The Glory of Baseball
By: Mark Mitchell, BASOM Executive Director

Baseball is upon us again! Isn’t it wonderful?

I’ve been a Giants fan my entire life. I was weaned on Mays, McCovey, Cepeda and hot dog wrappers flying in the gusts of wind at Candlestick Park. Growing up, it seemed like we always came in second, but then we won three World Series titles between 2010-2024. Those were good days to be a Giant fan. And then, in 2015, I was offered the job of serving the Giants was their chaplain, a job I enjoyed the next four years.

Walt Whitman said, “The game of ball is glorious,” and I think he was onto something. There are so many parallels between faith and baseball. Baseball has its cathedrals – amazing ballparks: Fenway Park, Wrigley Field, and our own blessed Oracle Park! The first time I walked into a big league ballpark as a boy what I felt was akin to worship. Even though we only made the playoffs once during my four seasons as chaplain, walking into the Giant’s clubhouse on Sunday mornings felt a bit like I was entering a most holy place!

Baseball has its saints – e.g. Lou Gehrig (the Iron Horse) and Jackie Robinson (the first African-American player of the modern era) – and sinners – e.g. Pete Rose (who made a bet) and Barry Bonds (who took steroids). It has its Suffering Servant – the Chicago Cubs, a team “like a sheep led to the slaughter.” There is even the Great Satan: the Los Angeles Dodgers (at least for those of us in the Bay Area).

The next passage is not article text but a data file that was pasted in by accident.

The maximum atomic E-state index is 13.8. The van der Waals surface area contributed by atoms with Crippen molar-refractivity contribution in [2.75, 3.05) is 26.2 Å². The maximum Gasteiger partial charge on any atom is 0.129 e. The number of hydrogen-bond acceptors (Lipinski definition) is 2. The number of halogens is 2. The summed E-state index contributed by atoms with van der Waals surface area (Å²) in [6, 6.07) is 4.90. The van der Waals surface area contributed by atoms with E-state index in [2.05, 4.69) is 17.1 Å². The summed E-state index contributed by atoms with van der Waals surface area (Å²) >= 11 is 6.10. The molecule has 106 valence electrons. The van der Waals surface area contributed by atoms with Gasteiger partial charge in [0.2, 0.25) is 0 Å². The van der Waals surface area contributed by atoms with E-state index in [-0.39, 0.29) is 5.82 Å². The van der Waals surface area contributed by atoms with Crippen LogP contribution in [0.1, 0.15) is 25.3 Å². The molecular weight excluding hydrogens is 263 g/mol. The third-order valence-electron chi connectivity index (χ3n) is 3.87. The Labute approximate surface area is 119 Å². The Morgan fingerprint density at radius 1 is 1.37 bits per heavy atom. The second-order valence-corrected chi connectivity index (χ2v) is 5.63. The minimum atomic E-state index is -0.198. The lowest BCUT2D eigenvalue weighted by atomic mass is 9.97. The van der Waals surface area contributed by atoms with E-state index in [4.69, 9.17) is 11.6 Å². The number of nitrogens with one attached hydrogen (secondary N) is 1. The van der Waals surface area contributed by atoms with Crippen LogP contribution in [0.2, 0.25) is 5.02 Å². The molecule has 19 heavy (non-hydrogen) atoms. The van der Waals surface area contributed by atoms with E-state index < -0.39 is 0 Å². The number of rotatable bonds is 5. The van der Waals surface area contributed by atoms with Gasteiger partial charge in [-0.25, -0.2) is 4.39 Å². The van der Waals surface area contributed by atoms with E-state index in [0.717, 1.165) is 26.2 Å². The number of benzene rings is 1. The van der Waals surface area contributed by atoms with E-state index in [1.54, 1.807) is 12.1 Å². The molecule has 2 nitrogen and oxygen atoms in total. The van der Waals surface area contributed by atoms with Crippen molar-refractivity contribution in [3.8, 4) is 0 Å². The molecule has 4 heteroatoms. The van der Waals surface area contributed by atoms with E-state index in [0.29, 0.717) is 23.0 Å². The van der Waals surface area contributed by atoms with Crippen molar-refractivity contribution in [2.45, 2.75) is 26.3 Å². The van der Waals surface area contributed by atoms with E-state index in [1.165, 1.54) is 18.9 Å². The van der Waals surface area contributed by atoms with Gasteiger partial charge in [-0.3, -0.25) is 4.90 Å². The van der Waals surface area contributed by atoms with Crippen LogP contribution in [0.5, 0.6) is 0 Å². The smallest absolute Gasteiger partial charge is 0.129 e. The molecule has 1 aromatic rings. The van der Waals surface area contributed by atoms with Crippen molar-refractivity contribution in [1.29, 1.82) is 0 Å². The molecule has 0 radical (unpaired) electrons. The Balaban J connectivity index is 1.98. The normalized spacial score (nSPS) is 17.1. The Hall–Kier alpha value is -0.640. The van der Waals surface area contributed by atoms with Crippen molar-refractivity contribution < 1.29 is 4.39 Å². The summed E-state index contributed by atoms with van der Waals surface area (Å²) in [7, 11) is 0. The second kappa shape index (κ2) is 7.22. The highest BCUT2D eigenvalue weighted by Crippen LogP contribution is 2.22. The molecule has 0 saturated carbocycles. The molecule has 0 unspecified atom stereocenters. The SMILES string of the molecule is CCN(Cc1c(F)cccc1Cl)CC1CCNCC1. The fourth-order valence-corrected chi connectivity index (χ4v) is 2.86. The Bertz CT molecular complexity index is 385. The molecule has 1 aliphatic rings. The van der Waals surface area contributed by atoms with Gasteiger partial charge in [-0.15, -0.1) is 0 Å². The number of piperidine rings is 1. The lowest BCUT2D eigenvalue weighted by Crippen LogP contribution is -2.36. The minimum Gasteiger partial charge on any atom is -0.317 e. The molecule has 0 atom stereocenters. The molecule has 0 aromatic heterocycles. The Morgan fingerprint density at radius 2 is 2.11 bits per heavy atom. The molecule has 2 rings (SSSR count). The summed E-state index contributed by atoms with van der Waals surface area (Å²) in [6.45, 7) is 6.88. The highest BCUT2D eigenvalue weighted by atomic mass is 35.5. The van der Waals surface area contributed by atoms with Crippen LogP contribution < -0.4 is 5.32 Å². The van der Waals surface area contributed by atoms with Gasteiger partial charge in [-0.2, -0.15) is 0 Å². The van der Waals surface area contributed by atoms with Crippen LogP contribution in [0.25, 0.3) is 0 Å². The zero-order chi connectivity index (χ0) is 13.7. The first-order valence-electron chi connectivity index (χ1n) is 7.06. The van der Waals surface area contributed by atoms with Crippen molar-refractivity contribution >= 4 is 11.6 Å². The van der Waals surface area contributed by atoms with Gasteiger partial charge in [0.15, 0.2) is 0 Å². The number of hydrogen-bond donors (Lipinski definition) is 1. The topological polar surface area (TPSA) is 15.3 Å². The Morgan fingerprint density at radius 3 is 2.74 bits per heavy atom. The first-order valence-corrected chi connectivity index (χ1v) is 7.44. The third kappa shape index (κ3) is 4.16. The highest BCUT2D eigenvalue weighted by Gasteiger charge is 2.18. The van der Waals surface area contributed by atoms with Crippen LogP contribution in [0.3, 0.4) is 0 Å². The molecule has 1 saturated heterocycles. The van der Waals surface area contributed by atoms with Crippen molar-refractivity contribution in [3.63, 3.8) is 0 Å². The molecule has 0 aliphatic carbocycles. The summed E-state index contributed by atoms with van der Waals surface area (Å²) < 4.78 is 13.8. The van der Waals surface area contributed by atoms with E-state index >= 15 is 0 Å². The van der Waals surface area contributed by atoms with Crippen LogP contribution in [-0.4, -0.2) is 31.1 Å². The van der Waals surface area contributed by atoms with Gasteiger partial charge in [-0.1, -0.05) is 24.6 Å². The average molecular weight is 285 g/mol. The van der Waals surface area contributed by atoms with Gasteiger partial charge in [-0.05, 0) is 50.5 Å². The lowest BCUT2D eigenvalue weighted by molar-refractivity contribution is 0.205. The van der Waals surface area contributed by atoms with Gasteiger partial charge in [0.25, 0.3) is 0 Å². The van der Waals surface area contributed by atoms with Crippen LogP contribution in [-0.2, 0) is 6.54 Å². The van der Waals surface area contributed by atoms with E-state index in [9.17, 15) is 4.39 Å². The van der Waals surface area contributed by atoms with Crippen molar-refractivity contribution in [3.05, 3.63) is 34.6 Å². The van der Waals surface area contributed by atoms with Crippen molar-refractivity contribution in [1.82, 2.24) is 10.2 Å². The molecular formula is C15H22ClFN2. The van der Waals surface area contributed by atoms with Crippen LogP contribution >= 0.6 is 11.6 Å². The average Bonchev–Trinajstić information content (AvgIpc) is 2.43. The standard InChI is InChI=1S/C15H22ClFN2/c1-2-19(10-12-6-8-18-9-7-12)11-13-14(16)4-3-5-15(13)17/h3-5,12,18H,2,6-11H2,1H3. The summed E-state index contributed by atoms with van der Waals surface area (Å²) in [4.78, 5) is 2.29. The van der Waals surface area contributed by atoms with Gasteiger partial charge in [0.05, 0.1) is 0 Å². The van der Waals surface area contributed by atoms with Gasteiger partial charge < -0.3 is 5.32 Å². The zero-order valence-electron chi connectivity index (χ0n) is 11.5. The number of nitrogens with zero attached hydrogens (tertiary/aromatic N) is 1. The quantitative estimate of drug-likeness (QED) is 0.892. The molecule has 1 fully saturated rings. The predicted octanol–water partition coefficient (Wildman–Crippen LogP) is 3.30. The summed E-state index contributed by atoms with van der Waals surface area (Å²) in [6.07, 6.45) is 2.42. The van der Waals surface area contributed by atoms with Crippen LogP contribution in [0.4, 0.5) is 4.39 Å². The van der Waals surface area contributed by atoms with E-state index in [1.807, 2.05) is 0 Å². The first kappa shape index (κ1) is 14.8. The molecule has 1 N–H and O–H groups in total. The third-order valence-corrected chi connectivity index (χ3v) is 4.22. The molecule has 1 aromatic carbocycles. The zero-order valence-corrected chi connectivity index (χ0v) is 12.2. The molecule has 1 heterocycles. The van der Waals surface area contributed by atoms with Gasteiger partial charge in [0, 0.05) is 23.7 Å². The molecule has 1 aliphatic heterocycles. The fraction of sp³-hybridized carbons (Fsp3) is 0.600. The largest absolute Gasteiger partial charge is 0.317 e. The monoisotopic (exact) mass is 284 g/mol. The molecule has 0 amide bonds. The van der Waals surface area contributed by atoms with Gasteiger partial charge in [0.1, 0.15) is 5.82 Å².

Baseball always brings out the child in you; draws you back to your childhood, indeed it makes your childhood present. “Truly I say to you, whoever does not receive the kingdom of God like a child shall not enter it at all.” (Mark 10:15)

Baseball is all about TEAM. To win, there must be a lack of ego; a willingness to play whatever role contributes to the team’s success. “As it is, there are many parts, but one body. The eye cannot say to the hand, ‘I don’t need you!’ And the head cannot say to the feet, ‘I don’t need you!’” (1 Corinthians 12:20-21) Even in the broadcast booth this is evident as the Giant’s own Kruk and Kuip share the microphone.

Baseball abounds in hope (Rom. 15:13). Even when a team is down two games to none, or three games to one, there is still hope. Even when the last out of the season is made there is always, “Next year!” Maranatha!

Finally, even our sometimes idolatrous love of our team can teach us about our salvation. Many of us in the Bay Area identify with the Giants. This is a small picture of the way we must identify with Jesus. In the Old Testament, when you brought an offering to God, you laid your hands on the head of the animal and confessed your sins. The laying of the hands on the animal showed that you identified yourself with the animal.

In salvation, we identify ourselves with Jesus: “For if we have been united with him in a death like his, we will certainly also be united with him in a resurrection like his.” (Rom. 6:5) For us, in a small way, when the Giants win, we feel like we win. When they lose, we feel like we lose. In a way, that’s also true of our relationship with Jesus. When He died, we died. When He rose, we rose. The new life He has, we have in Him.

The best part of this whole deal is that Jesus can’t really lose; as long as we identify ourselves in Him, we always win. Even in seeming defeat (the cross), dare I say, especially in seeming defeat, we have the sure hope of the resurrection. The Giants will eventually disappoint, but He never will disappoint.

Congratulations, San Francisco Giants! You’ve made me a true believer!